Historical Pose-abilities of Colonial Photography

I’ve just got back from Yangon where I was helping to set up the “Elephants and Empire” exhibition currently running at the Myanmar Deitta photograph gallery. The exhibition shows historical photographs originally taken for Steel Brothers & Co. Ltd, a British firm that operated in the teak industry, and that are now held in the…

Exhibiting Elephants

On January 7 an exhibition, funded by the Arts and Humanities Research Council, displaying historical photographs of the teak industry will open at the Myanmar Deitta gallery in Yangon. I am really excited about it. The photographs that will be shown have been generously made available by the London Metropolitan Archives. The originals were taken…

When Gorillas Smoke Cigars…

A few months ago I wrote a short blog post about Thakin Kodaw Hmaing’s Myauk Htika, a book about monkeys and apes published in Myanmar in 1923. Thakin Kodaw Hmaing was a Burmese nationalist and an influential early twentieth-century literary figure. His Htikas are texts—often about animals—written in the form of religious commentaries. They brought Burmese-Buddhist…

Discoveries in Leeds Discovery Centre

This is the second year that I am teaching my module on the history of animals in colonial Asia. For this year’s class, I thought that it would be fun to see what local resources there might be in Leeds on the topic, and so my students and I took a trip to the Leeds…

Darwin’s Empire of Emotions

Recently I’ve found myself interested in Charles Darwin’s 1872 book The Expression of Emotions in Man and Animals. This is in no small part because of its charming illustrations of cats and dogs in a variety of emotional states. In the book, Darwin closely describes the bodily signs of emotion shown in different species to…

Traps and Tangles

Last week I attended a brilliant conference on the topic of “Traps” over at the Centre for Research into the Arts, Social Sciences and Humanities in Cambridge. The purpose of the discussion was to consider the utility of thinking with traps to understand the technological mediations of human-animal relations, across different places and times. The…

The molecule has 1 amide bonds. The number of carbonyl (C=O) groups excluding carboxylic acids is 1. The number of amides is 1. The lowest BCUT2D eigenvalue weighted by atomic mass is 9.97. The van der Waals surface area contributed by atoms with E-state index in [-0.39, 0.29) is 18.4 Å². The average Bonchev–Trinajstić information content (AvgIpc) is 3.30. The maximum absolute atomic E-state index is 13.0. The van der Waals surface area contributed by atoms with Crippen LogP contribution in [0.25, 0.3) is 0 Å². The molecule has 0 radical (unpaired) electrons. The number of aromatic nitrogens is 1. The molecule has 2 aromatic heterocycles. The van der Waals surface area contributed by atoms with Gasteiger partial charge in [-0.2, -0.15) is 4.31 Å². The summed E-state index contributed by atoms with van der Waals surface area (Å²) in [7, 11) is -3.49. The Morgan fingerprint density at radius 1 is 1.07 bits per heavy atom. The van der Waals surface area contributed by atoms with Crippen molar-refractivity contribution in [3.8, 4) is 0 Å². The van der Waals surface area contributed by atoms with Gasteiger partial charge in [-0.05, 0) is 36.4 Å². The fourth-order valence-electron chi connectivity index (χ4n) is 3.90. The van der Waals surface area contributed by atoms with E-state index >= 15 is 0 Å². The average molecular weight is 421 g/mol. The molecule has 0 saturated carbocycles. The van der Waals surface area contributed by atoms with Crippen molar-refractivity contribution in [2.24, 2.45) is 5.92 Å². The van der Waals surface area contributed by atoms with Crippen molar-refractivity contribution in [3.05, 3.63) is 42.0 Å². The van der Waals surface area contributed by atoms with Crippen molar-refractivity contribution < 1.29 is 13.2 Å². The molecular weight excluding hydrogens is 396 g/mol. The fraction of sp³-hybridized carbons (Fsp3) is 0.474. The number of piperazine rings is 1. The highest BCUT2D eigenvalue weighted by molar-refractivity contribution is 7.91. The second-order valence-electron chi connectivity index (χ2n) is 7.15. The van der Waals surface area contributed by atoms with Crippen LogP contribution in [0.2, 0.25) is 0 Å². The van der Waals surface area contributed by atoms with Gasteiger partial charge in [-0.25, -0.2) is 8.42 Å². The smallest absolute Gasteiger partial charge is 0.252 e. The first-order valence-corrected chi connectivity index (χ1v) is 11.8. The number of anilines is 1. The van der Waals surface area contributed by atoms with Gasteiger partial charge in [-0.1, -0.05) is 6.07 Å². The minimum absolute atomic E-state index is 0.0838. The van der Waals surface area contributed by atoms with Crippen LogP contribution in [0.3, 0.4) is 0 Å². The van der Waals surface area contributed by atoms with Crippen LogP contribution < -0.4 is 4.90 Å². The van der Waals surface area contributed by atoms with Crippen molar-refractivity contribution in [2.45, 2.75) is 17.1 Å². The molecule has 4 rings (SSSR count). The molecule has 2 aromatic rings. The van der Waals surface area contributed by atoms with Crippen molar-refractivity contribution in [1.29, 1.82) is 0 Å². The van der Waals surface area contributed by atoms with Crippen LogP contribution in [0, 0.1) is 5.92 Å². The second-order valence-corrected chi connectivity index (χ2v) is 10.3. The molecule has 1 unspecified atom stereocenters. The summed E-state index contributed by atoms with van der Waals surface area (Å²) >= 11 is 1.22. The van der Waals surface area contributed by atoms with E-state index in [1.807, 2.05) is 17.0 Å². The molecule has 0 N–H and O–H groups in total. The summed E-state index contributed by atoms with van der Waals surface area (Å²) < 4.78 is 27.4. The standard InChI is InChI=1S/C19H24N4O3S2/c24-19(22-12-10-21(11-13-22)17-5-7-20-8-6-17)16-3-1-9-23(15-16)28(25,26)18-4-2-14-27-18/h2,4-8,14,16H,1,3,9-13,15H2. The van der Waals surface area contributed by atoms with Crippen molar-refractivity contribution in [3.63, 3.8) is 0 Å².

Animal Actors in Theatres of War

Total war was a more-than-human phenomenon and during the Second World War a variety of animals were mobilized and killed. The Burma theatre was no exception. I was recently reminded of this when a couple of friends shared a reprint of an article celebrating the war work done by carrier pigeons. The article details the…

Javanese Piggy-Banks

I’ve just come back from a holiday to Amsterdam, which was great. But even though I was not supposed to be working, I couldn’t stop myself from seeking out animal histories. Visiting the Rijksmuseum I learned about early-modern Indonesian piggy-banks, having stumbled across this one. It would probably have been used to store Chinese cooper…

Colonial Slaughterhouse Rules

A couple of weeks ago I had an article published by the Journal of Historical Geography on the history of dairy cattle in colonial Burma. The article explored how oxen were bound up with colonial geographies; in this case through the state’s policing of the movement of Indian milch cattle into British Burma. Something that…

Theories of Evolution in Colonial Burma

Historians of natural history have long explored the emergence of evolutionary theory. Most of the studies that I have read on the subject tend to discuss its development and influence within an Imperial framework. The colonized world appears in these histories as a site in which key figures, such as Alfred Russell Wallace and Charles…

Anti-Colonial Primatology

Animal histories often attempt to de-centre the human in their narratives. They show instead how the actions of non-human animals have made possible and frustrated human activities. They also show how definitions of what it means to be human have been premised on contrasts with the animal other. In both of these arguments, animal historians…

Monkey Business in Yangon Zoo

I’ve spent most of today trying to read a gossip column from 1928 that appeared in the Burmese language newspaper Thuriya. The column was a regular feature in the paper which ran from at least as early as 1915 and was written by a man going by the pseudonym ‘Town Mouse’. In this particular episode,…